In view of the salutary purpose of Utah Code Ann. § 76-2-405, of preserving the peace and good order of society, it should be interpreted and applied in the broad sense to accomplish that purpose. Thus it would include not only a person's actual residence, but also whatever place he may be occupying peacefully as a substitute home or habitation.
A man was convicted of murder in the second degree for shooting the victim in the front yard of his house. The defendant appealed his conviction for second degree murder. He argued that the lower court erred in not instructing the jury on the defense of using force in the protection of one's habitation.
Was the conviction proper?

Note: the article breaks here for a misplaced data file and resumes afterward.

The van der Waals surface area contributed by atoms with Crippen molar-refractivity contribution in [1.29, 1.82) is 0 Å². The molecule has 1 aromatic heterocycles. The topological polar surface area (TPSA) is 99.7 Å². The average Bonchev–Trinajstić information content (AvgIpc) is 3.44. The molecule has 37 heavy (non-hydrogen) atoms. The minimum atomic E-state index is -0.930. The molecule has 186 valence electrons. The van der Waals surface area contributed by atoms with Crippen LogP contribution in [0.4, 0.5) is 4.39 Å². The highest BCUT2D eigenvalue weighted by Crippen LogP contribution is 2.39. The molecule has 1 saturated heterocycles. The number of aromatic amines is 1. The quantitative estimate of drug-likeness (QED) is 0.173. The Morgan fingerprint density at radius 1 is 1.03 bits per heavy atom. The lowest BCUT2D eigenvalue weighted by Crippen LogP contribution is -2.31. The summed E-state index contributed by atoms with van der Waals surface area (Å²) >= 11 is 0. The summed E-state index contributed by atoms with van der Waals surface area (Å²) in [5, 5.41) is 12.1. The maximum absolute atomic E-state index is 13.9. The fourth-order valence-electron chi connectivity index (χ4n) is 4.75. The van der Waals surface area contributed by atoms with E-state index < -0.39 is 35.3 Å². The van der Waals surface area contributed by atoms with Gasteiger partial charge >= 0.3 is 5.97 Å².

The supreme court reversed defendant's conviction. The supreme court held that defendant was entitled to an instruction on the defense of habitation under Utah Code Ann. § 76-2-405 (1953). According to the court, section 76-2-405, applied not only to a person's actual residence, but also whatever place he occupied peacefully as a substitute home or habitation. The court continued and held, that in a criminal case, the defendant need not specially plead his defenses. According to the court, the entry of a not guilty plea placed upon the State the burden of proving every element of the offense beyond a reasonable doubt, and gave the defendant the benefit of every defense which caused a reasonable doubt to exist.